WSJ hit on Menchu

Tom Lehman TLEHMAN at
Mon Dec 28 21:09:45 PST 1998

Dear Chuck,

I think your on to somthing here---maybe Tom Kruse will weigh in on this one.

Possibly a surreal discription is more accurate than any one real discription taken by itself because of the horror of the situation. This is a feeling I have gotten after conversations with Latin Americans about Latin America. I'm not talking about chewing the fat with any of my pals here either, who are mostly like Charlie Chan's #1 son.

Your email pal, Tom L.

Charles Miller wrote:

> Anyone know whether Menchu intended her book as a piece of imaginative
> anthropology, much in the style and genre of Carlos Castaneda? There is
> obviously much precedence for rendering fictional accounts from research
> and ethnographic data (look at Clifford Geertz's work on the role of
> writing and the thematics used by anthropologists in _staging_ their
> data). Melville's _Moby Dick_ was sold as a piece of non-fiction, if my
> memory serves me right.
> I know there are those who denigrate this blurring of fact/fiction, but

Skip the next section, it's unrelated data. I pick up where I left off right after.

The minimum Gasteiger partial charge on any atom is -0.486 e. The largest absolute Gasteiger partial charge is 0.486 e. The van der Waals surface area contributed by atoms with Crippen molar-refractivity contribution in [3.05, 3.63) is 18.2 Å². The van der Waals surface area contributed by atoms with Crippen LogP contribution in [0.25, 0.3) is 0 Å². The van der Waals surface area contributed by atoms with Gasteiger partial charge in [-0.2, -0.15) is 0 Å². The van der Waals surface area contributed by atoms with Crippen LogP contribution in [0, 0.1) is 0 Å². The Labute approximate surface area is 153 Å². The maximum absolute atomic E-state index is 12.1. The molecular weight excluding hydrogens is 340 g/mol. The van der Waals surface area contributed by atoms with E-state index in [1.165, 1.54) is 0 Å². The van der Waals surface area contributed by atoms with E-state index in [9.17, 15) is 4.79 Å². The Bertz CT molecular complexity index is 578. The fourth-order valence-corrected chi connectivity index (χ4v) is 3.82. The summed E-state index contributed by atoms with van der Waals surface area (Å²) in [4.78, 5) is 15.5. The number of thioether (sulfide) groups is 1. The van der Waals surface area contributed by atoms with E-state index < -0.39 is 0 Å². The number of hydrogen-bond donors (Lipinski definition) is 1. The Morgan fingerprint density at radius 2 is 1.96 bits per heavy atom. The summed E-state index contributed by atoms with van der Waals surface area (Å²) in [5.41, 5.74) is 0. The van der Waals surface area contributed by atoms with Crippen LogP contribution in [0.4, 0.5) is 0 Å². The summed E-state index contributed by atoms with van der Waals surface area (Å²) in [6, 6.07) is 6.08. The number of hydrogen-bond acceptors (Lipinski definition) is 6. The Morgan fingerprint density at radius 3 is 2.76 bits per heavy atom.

> I think it has some validity within the context of literature. Of
> course, one needs to also to ask _how much_ of her book is true. Is it
> only the _autobiographical_ elements that are fictional? What about the
> background of violence, poverty, and genocide she writes about? That is
> unquestioned, is it not? I think Orwell's remark about art and
> propaganda could go a long way in this context.
> chuck miller
> > The latest hit on Rigoberta Menchu comes from that notorious bastion of
> > truth-telling, the Wall Street Journal editorial page. This screed's
> > ingenious innovation: her "lies" might provide a pretext for violence!
> > Anyone know who this Schwartz character is, and what the source of his
> > expertise on "the Hispanic world" is?
> >
> > Doug
> >

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